5 Perks to Working the Night Shift

Working the night shift has its benefits. If you can learn to manage your internal clock and get the sleep you need during the day, you can make the most of working nights. Here are five perks you may want to consider the next time you feel like trading those shifts away.

  1. Higher Pay – Let us start with the most obvious reason: More money. It may not be a lot, but the shift differential, or extra pay, you earn working nights is great when you combine it with the other benefits. Plus, that additional income adds up over time. The shift differential will vary depending on where you work and whether you belong to a union or not.
  2. Quieter Work Environment – Another perk of working the night shift is how much calmer things tend to be on the ward. Yes, as a nurse you know that can change quickly. However, whether you work in a busy ER or in an assisted living facility, the pace can slow down at night for a number of reasons.

Your unit is likely to be quieter at nighttime, with visitors, family members, and some hospital staff gone for the day. Most administrative staff including managers, support staff, cleaning/janitorial staff, physical therapists, occupational therapists, and students don’t work nights. Fewer people to work around and communicate with means less hustle and bustle in your ward.

  1. Fewer Interruptions – You are able to collect your thoughts and organize your work, which can mean better focus. You’re likely to have more time to attend to your patients and meet their needs, complete your nursing care in an unhurried way, and consider which patients may need more assessment and follow-up on your shift. Another benefit of a calmer work environment is lower stress resulting in less nurse burnout.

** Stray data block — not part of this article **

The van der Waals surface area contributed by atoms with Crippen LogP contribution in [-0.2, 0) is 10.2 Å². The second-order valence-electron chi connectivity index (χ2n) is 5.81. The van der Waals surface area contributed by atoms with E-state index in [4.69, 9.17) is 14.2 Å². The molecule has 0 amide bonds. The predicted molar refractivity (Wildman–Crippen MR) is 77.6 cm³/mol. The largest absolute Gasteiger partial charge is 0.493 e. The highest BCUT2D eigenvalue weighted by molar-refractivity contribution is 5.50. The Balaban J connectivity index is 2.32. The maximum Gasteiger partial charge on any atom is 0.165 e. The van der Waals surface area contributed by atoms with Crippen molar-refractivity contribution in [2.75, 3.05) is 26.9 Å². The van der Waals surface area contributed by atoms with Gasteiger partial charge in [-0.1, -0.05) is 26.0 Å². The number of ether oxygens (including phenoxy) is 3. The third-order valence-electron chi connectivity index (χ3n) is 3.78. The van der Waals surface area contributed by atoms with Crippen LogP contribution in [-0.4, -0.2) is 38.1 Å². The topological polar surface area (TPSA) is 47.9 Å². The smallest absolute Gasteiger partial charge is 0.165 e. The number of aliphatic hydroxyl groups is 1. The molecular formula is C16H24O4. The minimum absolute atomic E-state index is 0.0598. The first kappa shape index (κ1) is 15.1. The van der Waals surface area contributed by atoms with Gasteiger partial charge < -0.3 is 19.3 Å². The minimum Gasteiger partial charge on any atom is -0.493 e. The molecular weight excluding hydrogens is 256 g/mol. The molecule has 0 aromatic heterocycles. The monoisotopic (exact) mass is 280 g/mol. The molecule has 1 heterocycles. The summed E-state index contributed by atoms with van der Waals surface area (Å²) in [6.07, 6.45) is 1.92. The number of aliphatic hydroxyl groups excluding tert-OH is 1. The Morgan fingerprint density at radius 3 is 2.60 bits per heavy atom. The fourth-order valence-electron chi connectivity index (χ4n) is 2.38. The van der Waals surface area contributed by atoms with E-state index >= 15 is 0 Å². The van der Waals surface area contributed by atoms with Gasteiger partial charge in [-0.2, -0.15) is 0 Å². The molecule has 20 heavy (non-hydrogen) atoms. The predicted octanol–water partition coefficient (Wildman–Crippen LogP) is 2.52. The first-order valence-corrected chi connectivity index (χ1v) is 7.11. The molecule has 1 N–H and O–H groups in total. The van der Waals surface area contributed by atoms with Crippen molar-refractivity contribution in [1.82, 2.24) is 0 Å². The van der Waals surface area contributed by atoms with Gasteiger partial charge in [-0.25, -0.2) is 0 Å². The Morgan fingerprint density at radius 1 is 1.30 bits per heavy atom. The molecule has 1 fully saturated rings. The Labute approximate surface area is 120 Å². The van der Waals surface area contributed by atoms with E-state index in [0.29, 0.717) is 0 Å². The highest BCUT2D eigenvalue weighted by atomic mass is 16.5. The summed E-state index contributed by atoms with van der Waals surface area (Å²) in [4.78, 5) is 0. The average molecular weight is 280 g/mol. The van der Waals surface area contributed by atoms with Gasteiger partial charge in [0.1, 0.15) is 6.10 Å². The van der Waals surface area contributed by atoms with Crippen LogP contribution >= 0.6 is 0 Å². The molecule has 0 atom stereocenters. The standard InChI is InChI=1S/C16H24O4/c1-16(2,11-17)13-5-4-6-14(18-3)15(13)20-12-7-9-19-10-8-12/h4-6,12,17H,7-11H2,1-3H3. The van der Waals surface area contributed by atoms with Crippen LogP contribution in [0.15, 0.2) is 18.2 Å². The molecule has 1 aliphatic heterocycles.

2. More Personal Time – Another perk to working the night shift is that you’ll have more daylight hours for your personal life. After you clock out, you have the remainder of your day to spend time with your family, run errands, attend appointments and help aging parents. Not having to request time off from work to attend to these matters is a benefit of working nights. You may be able to save on childcare too.
  3. Better Teamwork – Smaller teams of staff work the night shift while visitors and family go home, allowing for better bonding with one’s co-workers. These factors often contribute to a more cohesive nursing team and improved job satisfaction.

Working through the wee hours can be slow and tough sometimes, but these perks can help offset the difficulties.

Learn more about the UL Lafayette online RN to BSN program.


Med + Ed: The Biggest Causes of Nurse Burnout and What You Can Do

National Nurses United: Model Contracts for RNs Across the Nation

Nurse.org: 5 Reasons Working Night Shift Is Totally Worth It

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